For more information on this job posting, see the following link:

    or contact Dee Jepsen, State Leader, Agricultural Safety and Health,

  2. Looking for Farmers to Participate in Grain Dust Study

    Ohio farmers are being asked to participate in a study about their dust exposure while working with grain handling and storage systems. The project is funded by the Bureau of Workers Compensation (BWC) to learn the real exposures farmers experience at when they unload and clean their bins. The aim of this research will help identify safety and health practices used on Ohio farms to help solve (or at least reduce) the hazards. 

    The mini study requires participating farmers to wear an air sampling pump while unloading grain and cleaning out their grain bins. The sample will be taken for the time period they are working, and scheduled by the farm operation. There should be limited disruption to the overall production schedule of the farm, or interruption from the farmers’ daily work. No personal identifying information that could be traced back to the producer will be collected.  Dust samples are needed for corn, soybeans, and wheat. All Ohio farmers who own, manage, or use on-farm grain bin structures are eligible to have samples taken at their location. Results will be shared back to the farm operator so they know how their samples compare to other samples taken in the state.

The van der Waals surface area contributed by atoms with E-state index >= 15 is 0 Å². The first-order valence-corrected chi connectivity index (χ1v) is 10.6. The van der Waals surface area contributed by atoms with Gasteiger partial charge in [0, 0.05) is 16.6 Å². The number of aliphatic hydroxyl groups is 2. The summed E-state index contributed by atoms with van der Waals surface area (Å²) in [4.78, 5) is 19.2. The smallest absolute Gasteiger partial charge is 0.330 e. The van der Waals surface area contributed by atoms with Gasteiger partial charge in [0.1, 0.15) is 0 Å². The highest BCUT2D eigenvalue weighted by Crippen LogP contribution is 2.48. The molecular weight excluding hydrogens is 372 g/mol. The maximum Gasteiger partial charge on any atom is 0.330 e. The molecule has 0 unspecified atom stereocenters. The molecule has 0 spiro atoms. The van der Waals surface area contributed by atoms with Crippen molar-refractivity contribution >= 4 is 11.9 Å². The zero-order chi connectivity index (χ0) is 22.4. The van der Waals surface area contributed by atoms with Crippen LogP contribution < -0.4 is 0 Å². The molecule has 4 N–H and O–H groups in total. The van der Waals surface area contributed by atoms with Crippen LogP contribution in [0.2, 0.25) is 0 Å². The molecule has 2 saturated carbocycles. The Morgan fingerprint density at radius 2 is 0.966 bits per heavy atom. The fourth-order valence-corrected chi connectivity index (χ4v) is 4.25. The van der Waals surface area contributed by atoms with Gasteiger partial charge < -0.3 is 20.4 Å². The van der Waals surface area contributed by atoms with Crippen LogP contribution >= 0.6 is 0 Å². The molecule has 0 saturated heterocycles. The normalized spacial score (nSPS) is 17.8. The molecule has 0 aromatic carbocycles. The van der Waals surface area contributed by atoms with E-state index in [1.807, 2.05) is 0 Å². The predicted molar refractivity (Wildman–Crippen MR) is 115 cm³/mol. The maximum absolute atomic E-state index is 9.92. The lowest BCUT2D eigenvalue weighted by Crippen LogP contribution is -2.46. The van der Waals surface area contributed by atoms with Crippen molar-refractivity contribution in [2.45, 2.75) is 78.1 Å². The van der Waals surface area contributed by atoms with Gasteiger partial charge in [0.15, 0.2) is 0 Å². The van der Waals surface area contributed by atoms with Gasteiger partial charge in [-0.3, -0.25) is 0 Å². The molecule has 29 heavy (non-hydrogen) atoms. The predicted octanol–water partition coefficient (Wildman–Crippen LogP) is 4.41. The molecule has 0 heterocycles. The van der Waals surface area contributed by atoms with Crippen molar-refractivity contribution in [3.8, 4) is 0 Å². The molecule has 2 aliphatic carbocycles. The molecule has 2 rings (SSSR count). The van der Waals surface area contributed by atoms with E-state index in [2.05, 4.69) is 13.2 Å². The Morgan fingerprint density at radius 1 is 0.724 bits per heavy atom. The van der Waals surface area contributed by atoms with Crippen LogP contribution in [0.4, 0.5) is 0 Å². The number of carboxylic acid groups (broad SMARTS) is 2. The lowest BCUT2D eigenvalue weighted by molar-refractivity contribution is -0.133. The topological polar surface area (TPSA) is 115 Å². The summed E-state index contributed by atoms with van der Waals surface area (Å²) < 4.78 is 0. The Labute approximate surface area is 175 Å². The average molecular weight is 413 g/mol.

Farm workers interested in participating, before their bins are emptied of their current commodity please contact Dee Jepsen, 614-292-6008 or

  3. Hitching/Unhitching Safety with Farm Equipment

    Kent McGuire – OSU Ag Safety and Health